South Africa's young generation was born after apartheid ended. The "born free" generation believes in Nelson Mandela's dream of a free and fair society and is pushing for a united rainbow nation - against all odds.
South Africa's young generation, now aged between 15 and 24, was born after 1990 when the country's apartheid regime was coming to an end. These young people were born after Nelson Mandela was released from prison, raising a triumphant clenched fist when he finally left as a free man. One in four South Africans today belong to this "born free" generation.
"We are born in freedom and we have free will. You can make your own choices and create your own path in life," 20-year-old Tiffany Seema said. The black woman with big golden earrings and a long braid studies environmental management and geology at the University of Witwatersrand in Johannesburg.
Tiffany comes from a predominantly white suburb of Johannesburg. Her mother used to work as a house help before she managed to work her way up to a managing position. She taught Tiffany to take education seriously and to do something with her life. Tiffany's four older brothers helped finance her studies.
Tiffany is well aware of the fact that even 20 years after apartheid, equal opportunities for black and white South Africans still can't be taken for granted.
"We are still catching up," she said. "People are still oppressed whether it's the color of your skin or the village you are from or the language you speak."
On paper, everyone here is supposed to have access to the same opportunities, but in reality people still lead very different lives. Today, it's not race but money that divides South Africa's young generation - that's even the case in modern Johannesburg where multicultural life is common on the streets, at school or work. Those who have grown up in the same neighborhoods - with the same financial means and the same cultural values - make up a social class.
Alexandra Nash and Megan Thomas are old high school friends and pretty much were always given many of the things other people aspired for. They meet up in a mall in the rich financial district Sandton. They are both in Johannesburg for a quick visit - Megan moved to Cape Town to pursue a degree in media studies, Alexandra studies medicine in Scotland.
As the two girlfriends sip on their iced coffee, their conversation is mostly focused on private schools, large gardens, holiday homes and vacation in Europe. They grew up more or less just like their white parents - the only difference, Alex says, is that they didn't experience apartheid which they both reject.
"Our high school was pretty mixed, we had girls who used to live in Soweto and they were on bursaries. We know for a fact that it was quite hard for them, like when we used to have cars, they had to take the bus home," Alexandra said. "I think it must have been hard especially from their perspective to all of a sudden be exposed to a society where there is this money. I felt a bit uncomfortable sometimes."
The two friends try to alleviate poverty by helping South Africa's poor. They also discuss with friends how to improve the situation for everyone in the country. But they admit that these groups are not really mixed when it comes to rich and poorer classes. "It really does seem that people flock together. All my black friends and people in my social group are friends that I holiday in the same place with, that I do the same things with," Megan said. "I do feel that integration has gotten to the right point, but within social classes."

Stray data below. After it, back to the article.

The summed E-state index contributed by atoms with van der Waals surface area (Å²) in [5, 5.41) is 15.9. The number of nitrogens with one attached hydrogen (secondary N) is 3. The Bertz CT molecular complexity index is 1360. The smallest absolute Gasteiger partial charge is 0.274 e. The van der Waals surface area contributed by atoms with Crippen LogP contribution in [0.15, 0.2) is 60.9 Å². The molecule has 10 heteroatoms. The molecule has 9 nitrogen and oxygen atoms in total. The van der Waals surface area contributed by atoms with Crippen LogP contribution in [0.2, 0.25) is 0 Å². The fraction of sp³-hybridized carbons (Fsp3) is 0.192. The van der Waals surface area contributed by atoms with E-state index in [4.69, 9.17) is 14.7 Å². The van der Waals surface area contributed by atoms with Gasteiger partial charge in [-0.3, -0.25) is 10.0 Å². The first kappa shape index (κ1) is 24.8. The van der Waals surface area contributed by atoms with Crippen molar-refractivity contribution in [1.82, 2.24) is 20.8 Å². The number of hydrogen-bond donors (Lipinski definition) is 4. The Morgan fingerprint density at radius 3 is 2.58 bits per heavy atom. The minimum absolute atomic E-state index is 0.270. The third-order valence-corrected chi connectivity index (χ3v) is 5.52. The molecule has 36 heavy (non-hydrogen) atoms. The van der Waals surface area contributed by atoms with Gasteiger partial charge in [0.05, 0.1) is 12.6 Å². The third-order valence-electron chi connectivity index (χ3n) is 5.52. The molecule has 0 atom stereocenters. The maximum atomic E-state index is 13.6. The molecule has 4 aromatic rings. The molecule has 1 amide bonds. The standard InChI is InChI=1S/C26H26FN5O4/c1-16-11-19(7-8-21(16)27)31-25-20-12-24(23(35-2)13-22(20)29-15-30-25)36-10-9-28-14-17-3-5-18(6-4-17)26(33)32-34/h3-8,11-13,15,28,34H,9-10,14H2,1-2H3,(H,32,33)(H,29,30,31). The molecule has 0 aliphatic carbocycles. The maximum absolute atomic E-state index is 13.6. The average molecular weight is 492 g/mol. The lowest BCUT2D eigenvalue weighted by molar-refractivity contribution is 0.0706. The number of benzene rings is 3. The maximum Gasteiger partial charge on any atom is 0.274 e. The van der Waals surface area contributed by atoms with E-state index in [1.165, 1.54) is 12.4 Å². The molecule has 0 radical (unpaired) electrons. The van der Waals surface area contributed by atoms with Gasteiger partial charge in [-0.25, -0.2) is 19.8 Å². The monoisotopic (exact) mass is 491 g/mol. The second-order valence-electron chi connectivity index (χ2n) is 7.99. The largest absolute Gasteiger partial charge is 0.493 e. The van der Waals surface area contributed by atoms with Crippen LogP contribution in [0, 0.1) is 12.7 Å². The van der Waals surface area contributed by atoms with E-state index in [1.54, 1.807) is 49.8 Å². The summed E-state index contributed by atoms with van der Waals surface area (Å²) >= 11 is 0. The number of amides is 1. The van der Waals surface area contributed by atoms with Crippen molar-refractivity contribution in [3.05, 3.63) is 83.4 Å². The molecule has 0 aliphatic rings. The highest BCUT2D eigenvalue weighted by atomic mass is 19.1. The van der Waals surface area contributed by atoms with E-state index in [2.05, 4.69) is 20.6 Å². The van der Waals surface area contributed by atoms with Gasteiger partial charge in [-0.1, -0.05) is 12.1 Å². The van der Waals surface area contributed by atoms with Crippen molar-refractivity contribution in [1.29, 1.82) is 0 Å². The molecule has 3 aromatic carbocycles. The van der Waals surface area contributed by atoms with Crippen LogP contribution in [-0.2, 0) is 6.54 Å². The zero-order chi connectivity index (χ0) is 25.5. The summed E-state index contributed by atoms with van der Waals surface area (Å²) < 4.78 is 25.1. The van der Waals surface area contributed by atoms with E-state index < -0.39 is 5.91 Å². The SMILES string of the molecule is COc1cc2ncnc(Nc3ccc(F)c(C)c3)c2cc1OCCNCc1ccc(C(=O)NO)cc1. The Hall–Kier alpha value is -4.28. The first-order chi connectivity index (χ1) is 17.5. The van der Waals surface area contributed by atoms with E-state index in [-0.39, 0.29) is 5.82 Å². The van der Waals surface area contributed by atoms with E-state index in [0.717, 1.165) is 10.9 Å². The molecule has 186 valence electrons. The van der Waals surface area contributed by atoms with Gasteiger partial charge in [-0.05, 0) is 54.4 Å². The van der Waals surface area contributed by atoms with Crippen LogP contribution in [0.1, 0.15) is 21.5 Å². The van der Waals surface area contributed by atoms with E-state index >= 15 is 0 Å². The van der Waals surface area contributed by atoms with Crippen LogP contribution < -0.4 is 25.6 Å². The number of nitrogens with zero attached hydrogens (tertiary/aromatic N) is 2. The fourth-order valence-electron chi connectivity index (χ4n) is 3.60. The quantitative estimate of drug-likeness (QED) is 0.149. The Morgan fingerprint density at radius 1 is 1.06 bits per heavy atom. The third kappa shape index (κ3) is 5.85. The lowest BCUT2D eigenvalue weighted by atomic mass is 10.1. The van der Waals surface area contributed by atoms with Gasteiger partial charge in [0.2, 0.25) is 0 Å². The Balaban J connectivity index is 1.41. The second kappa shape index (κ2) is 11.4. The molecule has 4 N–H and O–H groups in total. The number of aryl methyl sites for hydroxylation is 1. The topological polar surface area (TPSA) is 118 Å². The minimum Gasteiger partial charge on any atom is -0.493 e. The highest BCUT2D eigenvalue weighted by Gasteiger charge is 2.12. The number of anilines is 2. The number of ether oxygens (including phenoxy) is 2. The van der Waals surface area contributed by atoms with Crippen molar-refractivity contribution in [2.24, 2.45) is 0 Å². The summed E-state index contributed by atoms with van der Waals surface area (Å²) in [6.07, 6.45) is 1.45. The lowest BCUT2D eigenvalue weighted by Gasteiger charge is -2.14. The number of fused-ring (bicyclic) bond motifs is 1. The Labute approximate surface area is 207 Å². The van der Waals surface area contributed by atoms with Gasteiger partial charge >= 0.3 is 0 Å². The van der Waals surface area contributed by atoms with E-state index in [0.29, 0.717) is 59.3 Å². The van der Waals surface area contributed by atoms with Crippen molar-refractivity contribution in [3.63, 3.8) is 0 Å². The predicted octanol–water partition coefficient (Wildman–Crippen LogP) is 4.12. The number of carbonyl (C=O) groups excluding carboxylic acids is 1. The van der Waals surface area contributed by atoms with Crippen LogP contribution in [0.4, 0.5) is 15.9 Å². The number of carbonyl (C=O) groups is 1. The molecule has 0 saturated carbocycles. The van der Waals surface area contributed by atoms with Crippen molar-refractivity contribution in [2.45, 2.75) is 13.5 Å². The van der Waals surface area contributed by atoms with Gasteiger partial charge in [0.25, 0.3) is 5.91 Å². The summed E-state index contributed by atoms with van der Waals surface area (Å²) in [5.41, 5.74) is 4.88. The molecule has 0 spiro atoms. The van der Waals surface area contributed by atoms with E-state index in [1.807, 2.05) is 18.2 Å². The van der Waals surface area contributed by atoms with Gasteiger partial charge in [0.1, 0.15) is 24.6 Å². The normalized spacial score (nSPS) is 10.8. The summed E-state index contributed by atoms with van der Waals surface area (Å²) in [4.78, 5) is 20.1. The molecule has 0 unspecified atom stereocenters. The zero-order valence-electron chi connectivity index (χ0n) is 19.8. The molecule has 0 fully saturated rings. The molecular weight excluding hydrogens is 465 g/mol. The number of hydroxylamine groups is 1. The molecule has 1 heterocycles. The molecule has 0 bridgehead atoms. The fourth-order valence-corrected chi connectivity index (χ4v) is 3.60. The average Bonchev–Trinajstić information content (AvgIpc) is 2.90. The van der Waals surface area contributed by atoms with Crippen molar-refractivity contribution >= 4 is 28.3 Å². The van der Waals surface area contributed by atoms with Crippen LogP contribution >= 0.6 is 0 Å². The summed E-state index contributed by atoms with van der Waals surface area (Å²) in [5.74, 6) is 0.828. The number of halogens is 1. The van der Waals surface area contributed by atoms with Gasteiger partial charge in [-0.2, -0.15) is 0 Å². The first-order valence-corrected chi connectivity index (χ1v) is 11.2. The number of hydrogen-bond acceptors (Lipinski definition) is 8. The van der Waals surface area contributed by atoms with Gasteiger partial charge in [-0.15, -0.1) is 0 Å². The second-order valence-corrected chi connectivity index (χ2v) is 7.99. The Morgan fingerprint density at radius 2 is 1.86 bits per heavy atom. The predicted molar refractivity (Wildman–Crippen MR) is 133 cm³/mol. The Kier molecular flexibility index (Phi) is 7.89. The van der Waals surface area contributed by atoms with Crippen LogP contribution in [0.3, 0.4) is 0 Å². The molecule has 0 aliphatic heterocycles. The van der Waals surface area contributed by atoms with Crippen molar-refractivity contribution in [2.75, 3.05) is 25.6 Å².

Working your way up to the top
Jeffrey Mulaudzi mostly deals with people from a poor and black social background. He lives in Johannesburg's oldest township Alexandra, just a few kilometers away from the rich Sandton district. Alexandra is home to hundreds of thousands of people who live in this densely packed neighborhood. Apart from tarmac streets, very little has changed in the past decades.
But 21-year-old Jeffrey has managed to find his niche here by offering bike tours for tourists. He has three employees now. He also takes part in a mentoring program for young entrepreneurs - that's why he sometimes wears a suit.
"You have to work from where you are," he said. "I was born and raised in a family where my mother never had a cent. I used to walk to school with my bare feet. Now I am lucky that I can buy shoes for some students. I used to ask for money, now I am able to give someone something to eat."
Yes, there is still discrimination today which probably won't end quickly, he added. "Our democracy is very young. It's how you deal with that negative side. Getting angry only makes things worse," he said.
Most of the born free generation have this positive attitude even though two thirds of them don't have a job or access to good education. They all believe hard work will help them get ahead. They also believe that South Africa needs more time to leave apartheid behind.
Democracy has brought unprecedented opportunities for their entire generation, that's what everyone - no matter what color or class - agrees on. And they turn to Nelson Mandela and his vision of a fair, free society.
None of the born free generation can directly relate to South Africa's liberation struggle - for them, it's more important what politicians are willing to do to improve their lives in the future. And many are unhappy with the country's development.
Corruption makes headlines on a daily basis, which angers many young people because they feel the vision of a successful rainbow nation living in harmony is being gambled away. But that is' the vision they were born with and they are not prepared to give up on that. After all, they chose to live in South Africa and don't want to live anywhere else.